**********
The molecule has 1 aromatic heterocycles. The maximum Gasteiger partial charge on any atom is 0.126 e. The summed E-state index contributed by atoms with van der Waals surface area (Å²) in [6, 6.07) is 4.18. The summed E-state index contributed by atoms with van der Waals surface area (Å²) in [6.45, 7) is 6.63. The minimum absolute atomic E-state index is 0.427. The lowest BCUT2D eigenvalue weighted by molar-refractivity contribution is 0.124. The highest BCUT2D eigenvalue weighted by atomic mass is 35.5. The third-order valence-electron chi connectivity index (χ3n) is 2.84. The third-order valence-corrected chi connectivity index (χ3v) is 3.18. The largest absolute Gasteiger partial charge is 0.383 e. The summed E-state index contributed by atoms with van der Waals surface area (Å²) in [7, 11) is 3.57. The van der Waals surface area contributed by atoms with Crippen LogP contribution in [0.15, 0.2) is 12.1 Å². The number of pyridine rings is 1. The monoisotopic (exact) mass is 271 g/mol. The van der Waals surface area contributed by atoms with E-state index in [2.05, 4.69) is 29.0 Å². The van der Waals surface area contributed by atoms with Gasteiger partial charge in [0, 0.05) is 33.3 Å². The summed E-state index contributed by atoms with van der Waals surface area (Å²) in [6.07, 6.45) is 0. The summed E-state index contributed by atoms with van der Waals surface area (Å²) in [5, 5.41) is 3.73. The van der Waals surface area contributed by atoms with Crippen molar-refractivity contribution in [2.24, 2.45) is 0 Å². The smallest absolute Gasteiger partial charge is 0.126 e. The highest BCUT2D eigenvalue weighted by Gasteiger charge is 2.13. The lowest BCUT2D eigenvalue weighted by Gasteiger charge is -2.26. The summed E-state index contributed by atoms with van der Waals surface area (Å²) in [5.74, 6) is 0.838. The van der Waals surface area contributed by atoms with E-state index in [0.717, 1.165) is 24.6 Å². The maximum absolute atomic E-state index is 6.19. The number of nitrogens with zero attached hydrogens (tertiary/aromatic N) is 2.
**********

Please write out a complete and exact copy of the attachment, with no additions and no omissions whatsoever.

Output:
The molecule has 1 aromatic heterocycles. The maximum Gasteiger partial charge on any atom is 0.126 e. The summed E-state index contributed by atoms with van der Waals surface area (Å²) in [6, 6.07) is 4.18. The summed E-state index contributed by atoms with van der Waals surface area (Å²) in [6.45, 7) is 6.63. The minimum absolute atomic E-state index is 0.427. The lowest BCUT2D eigenvalue weighted by molar-refractivity contribution is 0.124. The highest BCUT2D eigenvalue weighted by atomic mass is 35.5. The third-order valence-electron chi connectivity index (χ3n) is 2.84. The third-order valence-corrected chi connectivity index (χ3v) is 3.18. The largest absolute Gasteiger partial charge is 0.383 e. The summed E-state index contributed by atoms with van der Waals surface area (Å²) in [7, 11) is 3.57. The van der Waals surface area contributed by atoms with Crippen LogP contribution in [0.15, 0.2) is 12.1 Å². The number of pyridine rings is 1. The monoisotopic (exact) mass is 271 g/mol. The van der Waals surface area contributed by atoms with E-state index in [2.05, 4.69) is 29.0 Å². The van der Waals surface area contributed by atoms with Gasteiger partial charge in [0, 0.05) is 33.3 Å². The summed E-state index contributed by atoms with van der Waals surface area (Å²) in [6.07, 6.45) is 0. The summed E-state index contributed by atoms with van der Waals surface area (Å²) in [5, 5.41) is 3.73. The van der Waals surface area contributed by atoms with Crippen molar-refractivity contribution in [2.24, 2.45) is 0 Å². The smallest absolute Gasteiger partial charge is 0.126 e. The highest BCUT2D eigenvalue weighted by Gasteiger charge is 2.13. The lowest BCUT2D eigenvalue weighted by Gasteiger charge is -2.26. The summed E-state index contributed by atoms with van der Waals surface area (Å²) in [5.74, 6) is 0.838. The van der Waals surface area contributed by atoms with E-state index in [0.717, 1.165) is 24.6 Å². The maximum absolute atomic E-state index is 6.19. The number of nitrogens with zero attached hydrogens (tertiary/aromatic N) is 2.